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Aurora borealis (northern lights) in the night sky
Photograph: Shutterstock

How to see the northern lights tonight in the UK

Here’s everything you need to know about the rare aurora borealis lighting up British skies

Amy Houghton
Liv Kelly
Written by
Amy Houghton
Liv Kelly

Always wanted to see the northern lights but don’t fancy trekking up to the Arctic? You’re in luck. Sometimes the lights are visible in the UK – and right now is a great season for catching a glimpse of them. Following an exceptional displaying last night (March 24) caused by a major ‘solar eruption’, tonight the lights may again be visible in the UK.

Aurora borealis (as the lights are otherwise known) is more commonly seen in far northern parts of the country like Scotland and Northern Ireland. Nationwide displays are a very rare occurrence indeed. 

Want to get a glimpse of this fabled phenomenon? Fret not. We’ve got all the info right here to give you the best chances of seeing the dancing illuminations. Below is everything you need to know about spotting aurora borealis here in the UK.

What are the northern lights? 

The northern lights generally appear in high latitude regions such as the Arctic or Scandinavia. 

Their colourful glow is caused by a stream of charged particles that have escaped the sun (known as solar wind) interacting with the Earth’s magnetic field. The particles hit our atmosphere at high speed and combine with oxygen and nitrogen to create a multicoloured burst. A green glow is associated with oxygen while nitrogen causes the appearance  of purple, blue and pink.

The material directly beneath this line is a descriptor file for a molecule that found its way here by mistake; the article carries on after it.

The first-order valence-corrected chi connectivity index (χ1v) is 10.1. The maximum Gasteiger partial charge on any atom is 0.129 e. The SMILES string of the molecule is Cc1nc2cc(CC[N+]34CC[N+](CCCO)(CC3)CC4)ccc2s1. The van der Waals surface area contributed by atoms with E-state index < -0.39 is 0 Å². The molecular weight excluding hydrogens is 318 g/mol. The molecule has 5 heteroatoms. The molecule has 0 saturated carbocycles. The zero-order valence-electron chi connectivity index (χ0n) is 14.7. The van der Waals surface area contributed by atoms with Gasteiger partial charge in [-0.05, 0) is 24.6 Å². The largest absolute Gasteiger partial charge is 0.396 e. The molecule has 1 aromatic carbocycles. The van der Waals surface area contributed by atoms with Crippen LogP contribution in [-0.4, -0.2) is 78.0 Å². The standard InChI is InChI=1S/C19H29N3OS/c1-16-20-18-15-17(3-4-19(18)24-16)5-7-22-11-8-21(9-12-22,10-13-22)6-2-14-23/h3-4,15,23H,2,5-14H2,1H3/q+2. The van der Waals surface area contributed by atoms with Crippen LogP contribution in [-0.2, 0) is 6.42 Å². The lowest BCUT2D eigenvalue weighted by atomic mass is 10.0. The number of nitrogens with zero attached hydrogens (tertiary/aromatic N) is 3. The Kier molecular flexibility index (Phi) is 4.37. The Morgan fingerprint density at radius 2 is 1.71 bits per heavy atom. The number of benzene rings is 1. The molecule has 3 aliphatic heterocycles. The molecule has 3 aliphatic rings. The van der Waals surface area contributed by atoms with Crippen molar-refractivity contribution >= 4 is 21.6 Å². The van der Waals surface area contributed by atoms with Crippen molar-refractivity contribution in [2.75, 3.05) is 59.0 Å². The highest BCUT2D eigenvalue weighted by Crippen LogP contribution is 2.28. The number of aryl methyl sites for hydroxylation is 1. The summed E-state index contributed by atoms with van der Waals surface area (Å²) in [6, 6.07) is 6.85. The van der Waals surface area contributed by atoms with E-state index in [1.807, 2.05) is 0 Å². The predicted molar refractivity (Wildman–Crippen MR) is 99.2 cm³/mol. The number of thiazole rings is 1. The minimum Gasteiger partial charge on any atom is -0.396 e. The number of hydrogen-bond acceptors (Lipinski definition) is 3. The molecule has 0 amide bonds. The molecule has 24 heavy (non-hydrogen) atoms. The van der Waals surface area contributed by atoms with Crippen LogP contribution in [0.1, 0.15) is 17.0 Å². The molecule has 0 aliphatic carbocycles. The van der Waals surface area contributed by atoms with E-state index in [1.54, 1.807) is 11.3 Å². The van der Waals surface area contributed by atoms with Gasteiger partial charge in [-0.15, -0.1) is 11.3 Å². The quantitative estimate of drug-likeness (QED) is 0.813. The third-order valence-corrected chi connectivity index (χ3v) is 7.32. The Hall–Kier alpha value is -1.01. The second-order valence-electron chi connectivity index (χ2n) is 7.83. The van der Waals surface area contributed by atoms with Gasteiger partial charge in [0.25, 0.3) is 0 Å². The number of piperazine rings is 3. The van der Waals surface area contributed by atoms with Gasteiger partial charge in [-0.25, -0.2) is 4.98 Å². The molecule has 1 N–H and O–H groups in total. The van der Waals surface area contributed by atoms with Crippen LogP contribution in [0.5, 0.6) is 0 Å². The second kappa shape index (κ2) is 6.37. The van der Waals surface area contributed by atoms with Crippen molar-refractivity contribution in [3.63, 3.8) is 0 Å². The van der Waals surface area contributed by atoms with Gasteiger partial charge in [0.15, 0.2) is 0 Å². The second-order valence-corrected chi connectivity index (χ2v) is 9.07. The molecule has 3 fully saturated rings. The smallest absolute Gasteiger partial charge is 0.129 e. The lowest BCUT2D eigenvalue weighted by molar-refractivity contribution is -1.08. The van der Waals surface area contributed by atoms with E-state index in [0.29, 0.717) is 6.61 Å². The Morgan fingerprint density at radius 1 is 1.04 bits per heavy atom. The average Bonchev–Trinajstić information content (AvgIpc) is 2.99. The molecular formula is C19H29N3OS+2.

How to see the northern lights in the UK

Lights are often visible to the naked eye throughout much of Scotland. The further north you go, the better your chances.

Southern areas of Scotland, England and Wales are also sometimes able to catch sight of the aurora, though typically only in rural areas with little light pollution.

While tonight’s display likely won’t be quite as easily visible as the extra-strong solar storm over the weekend, huge swathes of Scotland may see the phenomenon. 

Want to see it? Conditions in the sky need to be as clear and cloud-free as possible. Try to find a dark location with as little light pollution as possible. For optimum viewing, face the northern horizon. 

What’s the best time to see the aurora? 

The lights are often viewable anytime between 9pm and 2am, though the best sightings are usually when the skies are darkest (11pm-midnight). Tonight’s solar storm is set to peak between 8.30pm and 3am.

When will the northern lights be visible again?

The chance to see this wonder of nature doesn’t come around too often and the lights are notoriously hard to predict. Predictions change for different parts of the northern hemisphere, too. But it’s worth knowing the late September to mid-March is typically thought of as the best period to see the lights and is what some like to call ‘aurora season’. 

To keep an eye on their activity you can look at the AuroraWatch website. Don’t fancy waiting around? Here's our list of the best places in the world to catch a glimpse of the northern lights

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